• CYP2C9

Quality

  • Unknown

Pregnancy

  • Unknown

Taste

  • Slightly minty, bitter

Duration of Use

  • Suitable for long term use.
 

Botanical Info:

Frankincense is a member of the Burseraceae family of plants, which includes 17-19 different genera and 540 species. This family is characterised by a nonallergenic resin produced in nearly all plant tissue as well as flaking bark patterns.

The Boswellia genus contains roughly 30 different species. The main species used today is Boswellia serrata, although Boswellia carteri is also used in some parts of the world. Biblical frankincense is believed to have been Boswellia sacra.

 

Research Overview:

Still compiling research.

Level Of Research:

 

Clinical Applications Of Frankincense:

Frankincense is useful for most forms of inflammation, including inflammatory bowel conditions, oasteoarthritis, and vascular inflammation. It's aromatic component makes it reliable for relieving flatulence, bloating, and indigestion.

 

Cautions:

Some allergies have been reported.

 

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Horse Chestnut (Aesculus hippocastanum)

horse chestnut leaf and seed

Horse Chestnut Overview:

Horsechestnut is a large tree with a long histroy of use for treating vascular conditions like varicose veins and other forms of poor vascular tone. Its common name originated from a belief that horsechestnut seeds were able to relieve panting horses.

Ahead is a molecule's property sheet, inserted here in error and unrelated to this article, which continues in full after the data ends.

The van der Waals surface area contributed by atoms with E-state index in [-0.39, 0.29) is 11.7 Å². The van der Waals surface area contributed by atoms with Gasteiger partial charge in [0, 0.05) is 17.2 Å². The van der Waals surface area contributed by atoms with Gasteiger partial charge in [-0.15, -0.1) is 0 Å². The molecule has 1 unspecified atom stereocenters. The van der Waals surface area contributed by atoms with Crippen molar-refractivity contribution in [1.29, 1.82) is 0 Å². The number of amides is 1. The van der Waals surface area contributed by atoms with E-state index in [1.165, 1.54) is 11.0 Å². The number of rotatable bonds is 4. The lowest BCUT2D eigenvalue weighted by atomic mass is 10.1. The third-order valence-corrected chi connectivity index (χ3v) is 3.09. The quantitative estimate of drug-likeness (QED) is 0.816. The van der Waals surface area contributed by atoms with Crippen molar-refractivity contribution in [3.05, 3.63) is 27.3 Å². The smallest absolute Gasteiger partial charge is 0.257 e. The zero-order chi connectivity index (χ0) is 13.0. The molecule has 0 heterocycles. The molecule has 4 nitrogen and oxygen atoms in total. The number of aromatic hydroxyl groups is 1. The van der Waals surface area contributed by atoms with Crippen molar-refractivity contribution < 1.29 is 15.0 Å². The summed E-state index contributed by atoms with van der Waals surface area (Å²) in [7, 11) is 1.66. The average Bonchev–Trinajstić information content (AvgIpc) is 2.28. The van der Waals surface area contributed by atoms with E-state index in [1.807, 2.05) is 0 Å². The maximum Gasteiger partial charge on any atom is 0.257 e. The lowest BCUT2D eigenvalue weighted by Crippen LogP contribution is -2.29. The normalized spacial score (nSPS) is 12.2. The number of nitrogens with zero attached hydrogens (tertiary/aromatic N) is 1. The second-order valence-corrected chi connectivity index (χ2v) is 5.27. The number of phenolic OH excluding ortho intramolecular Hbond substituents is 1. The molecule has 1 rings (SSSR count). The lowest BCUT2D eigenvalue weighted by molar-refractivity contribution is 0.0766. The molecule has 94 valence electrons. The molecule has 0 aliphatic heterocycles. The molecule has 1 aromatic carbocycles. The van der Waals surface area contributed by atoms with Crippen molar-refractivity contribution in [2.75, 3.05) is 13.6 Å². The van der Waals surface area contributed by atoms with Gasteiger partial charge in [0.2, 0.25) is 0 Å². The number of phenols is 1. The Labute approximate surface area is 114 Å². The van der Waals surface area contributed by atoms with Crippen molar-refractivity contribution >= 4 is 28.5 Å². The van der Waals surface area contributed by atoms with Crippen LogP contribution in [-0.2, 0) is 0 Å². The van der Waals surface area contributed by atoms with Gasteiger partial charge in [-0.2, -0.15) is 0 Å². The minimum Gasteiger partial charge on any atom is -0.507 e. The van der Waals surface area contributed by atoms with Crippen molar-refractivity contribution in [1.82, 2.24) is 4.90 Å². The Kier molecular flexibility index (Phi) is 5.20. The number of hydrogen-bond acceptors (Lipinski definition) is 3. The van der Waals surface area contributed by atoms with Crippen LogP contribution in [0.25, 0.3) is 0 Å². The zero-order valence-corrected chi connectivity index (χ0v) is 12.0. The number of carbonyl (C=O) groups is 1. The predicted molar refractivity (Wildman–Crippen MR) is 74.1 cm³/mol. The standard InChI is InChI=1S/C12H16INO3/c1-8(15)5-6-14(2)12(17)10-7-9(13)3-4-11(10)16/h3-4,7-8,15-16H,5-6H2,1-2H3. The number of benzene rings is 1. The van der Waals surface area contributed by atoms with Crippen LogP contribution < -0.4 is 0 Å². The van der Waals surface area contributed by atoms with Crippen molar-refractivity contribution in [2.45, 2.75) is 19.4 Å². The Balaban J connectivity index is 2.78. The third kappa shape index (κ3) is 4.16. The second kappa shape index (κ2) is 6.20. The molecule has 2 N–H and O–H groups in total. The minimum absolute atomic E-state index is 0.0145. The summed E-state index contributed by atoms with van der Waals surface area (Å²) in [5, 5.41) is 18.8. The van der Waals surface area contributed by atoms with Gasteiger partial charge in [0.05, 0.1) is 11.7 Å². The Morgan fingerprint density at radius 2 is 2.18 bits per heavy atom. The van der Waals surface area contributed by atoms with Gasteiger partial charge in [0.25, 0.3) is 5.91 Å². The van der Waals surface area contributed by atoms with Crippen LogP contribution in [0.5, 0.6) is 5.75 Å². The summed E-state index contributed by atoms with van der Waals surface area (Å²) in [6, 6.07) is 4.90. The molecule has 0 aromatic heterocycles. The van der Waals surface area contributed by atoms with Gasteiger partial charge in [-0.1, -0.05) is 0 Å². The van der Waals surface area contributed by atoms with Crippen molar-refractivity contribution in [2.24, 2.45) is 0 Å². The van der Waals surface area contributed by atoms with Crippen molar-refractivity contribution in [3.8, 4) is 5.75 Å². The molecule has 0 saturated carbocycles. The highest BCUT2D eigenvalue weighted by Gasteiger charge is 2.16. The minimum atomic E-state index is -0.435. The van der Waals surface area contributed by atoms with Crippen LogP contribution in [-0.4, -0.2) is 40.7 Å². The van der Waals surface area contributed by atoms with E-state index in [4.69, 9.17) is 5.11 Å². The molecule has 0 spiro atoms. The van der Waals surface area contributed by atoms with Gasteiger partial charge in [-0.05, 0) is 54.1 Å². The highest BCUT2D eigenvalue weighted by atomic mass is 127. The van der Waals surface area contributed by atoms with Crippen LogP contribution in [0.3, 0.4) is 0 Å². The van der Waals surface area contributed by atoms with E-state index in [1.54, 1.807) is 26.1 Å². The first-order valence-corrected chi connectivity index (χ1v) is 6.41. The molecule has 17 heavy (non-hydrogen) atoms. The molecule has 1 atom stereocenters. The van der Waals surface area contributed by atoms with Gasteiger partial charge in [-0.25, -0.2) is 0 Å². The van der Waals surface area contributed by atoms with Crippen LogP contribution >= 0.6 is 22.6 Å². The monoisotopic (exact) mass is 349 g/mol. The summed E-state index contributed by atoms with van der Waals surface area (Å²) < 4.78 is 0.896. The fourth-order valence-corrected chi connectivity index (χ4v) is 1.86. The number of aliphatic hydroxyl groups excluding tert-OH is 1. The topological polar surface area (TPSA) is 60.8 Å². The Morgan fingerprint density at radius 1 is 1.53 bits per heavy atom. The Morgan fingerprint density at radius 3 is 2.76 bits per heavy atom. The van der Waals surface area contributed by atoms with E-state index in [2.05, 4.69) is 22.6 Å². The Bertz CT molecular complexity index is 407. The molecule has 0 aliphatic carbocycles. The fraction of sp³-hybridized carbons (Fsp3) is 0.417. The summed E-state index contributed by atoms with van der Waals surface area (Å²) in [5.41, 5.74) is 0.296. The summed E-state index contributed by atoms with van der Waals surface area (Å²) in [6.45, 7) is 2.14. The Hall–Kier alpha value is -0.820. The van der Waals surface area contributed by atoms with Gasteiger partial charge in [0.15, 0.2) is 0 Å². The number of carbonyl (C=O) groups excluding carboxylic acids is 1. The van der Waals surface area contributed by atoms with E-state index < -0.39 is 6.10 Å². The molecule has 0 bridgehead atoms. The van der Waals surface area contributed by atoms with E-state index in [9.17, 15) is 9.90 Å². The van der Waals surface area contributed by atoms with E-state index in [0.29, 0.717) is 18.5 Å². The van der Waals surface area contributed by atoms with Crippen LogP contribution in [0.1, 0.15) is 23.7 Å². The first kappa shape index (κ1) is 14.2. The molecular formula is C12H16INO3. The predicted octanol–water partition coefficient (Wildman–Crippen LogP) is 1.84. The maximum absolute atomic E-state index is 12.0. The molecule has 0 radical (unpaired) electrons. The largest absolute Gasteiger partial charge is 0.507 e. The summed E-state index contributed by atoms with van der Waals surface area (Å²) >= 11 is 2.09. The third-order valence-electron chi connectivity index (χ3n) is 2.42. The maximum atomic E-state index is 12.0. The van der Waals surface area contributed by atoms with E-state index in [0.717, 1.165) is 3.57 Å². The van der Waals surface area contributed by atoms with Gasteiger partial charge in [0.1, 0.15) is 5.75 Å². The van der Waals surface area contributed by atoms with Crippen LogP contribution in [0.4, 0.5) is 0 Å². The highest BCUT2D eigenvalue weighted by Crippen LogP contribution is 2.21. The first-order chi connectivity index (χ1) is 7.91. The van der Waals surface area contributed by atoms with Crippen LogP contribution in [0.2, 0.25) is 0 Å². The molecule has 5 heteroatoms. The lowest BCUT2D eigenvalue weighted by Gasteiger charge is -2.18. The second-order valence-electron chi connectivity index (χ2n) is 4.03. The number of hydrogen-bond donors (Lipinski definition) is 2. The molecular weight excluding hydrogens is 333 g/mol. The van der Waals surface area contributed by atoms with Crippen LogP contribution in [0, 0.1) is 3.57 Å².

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+ Indications

  • Poor vascular tone
  • Vericose veins
  • Burst blod vessels
  • Atherosclerosis
  • Phelbitis
  • Hemorrhoids
  • Frostbite
  • Leg ulcers
  • Chronic venous insufficiency

+ Contraindications

  • Pregnancy
  • Breast feeding
  • Kidney disease
  • Liver disease
  • Anticoagulant medication use

Main Herbal Actions:

  • Astringent
  • Antinflammatory
  • Decongestant
  • Antioxidant
  • Antirheumatic
  • Analgesic
  • Expectorant
  • Vasoprotective
 

Main Uses:

Horsechestnut is manly used for its astringent and antinflammatory activity specific to the vascular system. It's also used for fluid accumulation, chest pain, rheumatism, neuralgia, hemorrhoids, and sinus congestion.

 

Daily Dosage

Liquid Extract

Ratio: 1:2

2-5 mL

Weekly Dosage

Liquid Extract

Ratio: 1:2

15-35 mL

 

Part Used

Seed

Family Name

Sapindaceae

Distribution

Europe & North America

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Constituents of Interest

  • Aescin

Common Names

  • Horsechestnut